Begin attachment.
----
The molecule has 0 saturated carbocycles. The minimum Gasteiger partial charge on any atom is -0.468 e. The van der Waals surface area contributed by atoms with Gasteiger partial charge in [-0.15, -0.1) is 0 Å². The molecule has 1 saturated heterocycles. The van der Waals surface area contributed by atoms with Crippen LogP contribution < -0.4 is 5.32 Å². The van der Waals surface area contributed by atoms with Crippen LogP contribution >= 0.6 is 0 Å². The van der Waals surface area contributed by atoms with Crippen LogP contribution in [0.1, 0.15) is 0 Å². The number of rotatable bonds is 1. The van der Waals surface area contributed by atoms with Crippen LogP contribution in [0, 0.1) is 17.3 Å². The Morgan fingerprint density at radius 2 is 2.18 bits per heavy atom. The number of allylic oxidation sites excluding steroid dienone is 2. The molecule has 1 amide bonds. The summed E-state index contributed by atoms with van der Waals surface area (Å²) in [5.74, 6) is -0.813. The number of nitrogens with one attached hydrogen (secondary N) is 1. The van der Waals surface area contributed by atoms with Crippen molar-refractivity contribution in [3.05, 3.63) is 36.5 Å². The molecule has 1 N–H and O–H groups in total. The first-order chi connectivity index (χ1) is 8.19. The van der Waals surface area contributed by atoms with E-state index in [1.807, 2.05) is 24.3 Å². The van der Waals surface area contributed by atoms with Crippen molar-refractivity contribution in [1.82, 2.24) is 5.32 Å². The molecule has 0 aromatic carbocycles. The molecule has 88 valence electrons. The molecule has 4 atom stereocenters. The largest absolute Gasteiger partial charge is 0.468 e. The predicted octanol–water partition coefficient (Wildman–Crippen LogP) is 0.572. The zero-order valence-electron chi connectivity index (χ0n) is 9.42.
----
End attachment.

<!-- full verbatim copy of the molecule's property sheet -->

The molecule has 0 saturated carbocycles. The minimum Gasteiger partial charge on any atom is -0.468 e. The van der Waals surface area contributed by atoms with Gasteiger partial charge in [-0.15, -0.1) is 0 Å². The molecule has 1 saturated heterocycles. The van der Waals surface area contributed by atoms with Crippen LogP contribution < -0.4 is 5.32 Å². The van der Waals surface area contributed by atoms with Crippen LogP contribution >= 0.6 is 0 Å². The van der Waals surface area contributed by atoms with Crippen LogP contribution in [0.1, 0.15) is 0 Å². The number of rotatable bonds is 1. The van der Waals surface area contributed by atoms with Crippen LogP contribution in [0, 0.1) is 17.3 Å². The Morgan fingerprint density at radius 2 is 2.18 bits per heavy atom. The number of allylic oxidation sites excluding steroid dienone is 2. The molecule has 1 amide bonds. The summed E-state index contributed by atoms with van der Waals surface area (Å²) in [5.74, 6) is -0.813. The number of nitrogens with one attached hydrogen (secondary N) is 1. The van der Waals surface area contributed by atoms with Crippen molar-refractivity contribution in [3.05, 3.63) is 36.5 Å². The molecule has 1 N–H and O–H groups in total. The first-order chi connectivity index (χ1) is 8.19. The van der Waals surface area contributed by atoms with E-state index in [1.807, 2.05) is 24.3 Å². The van der Waals surface area contributed by atoms with Crippen molar-refractivity contribution in [1.82, 2.24) is 5.32 Å². The molecule has 0 aromatic carbocycles. The molecule has 88 valence electrons. The molecule has 4 atom stereocenters. The largest absolute Gasteiger partial charge is 0.468 e. The predicted octanol–water partition coefficient (Wildman–Crippen LogP) is 0.572. The zero-order valence-electron chi connectivity index (χ0n) is 9.42.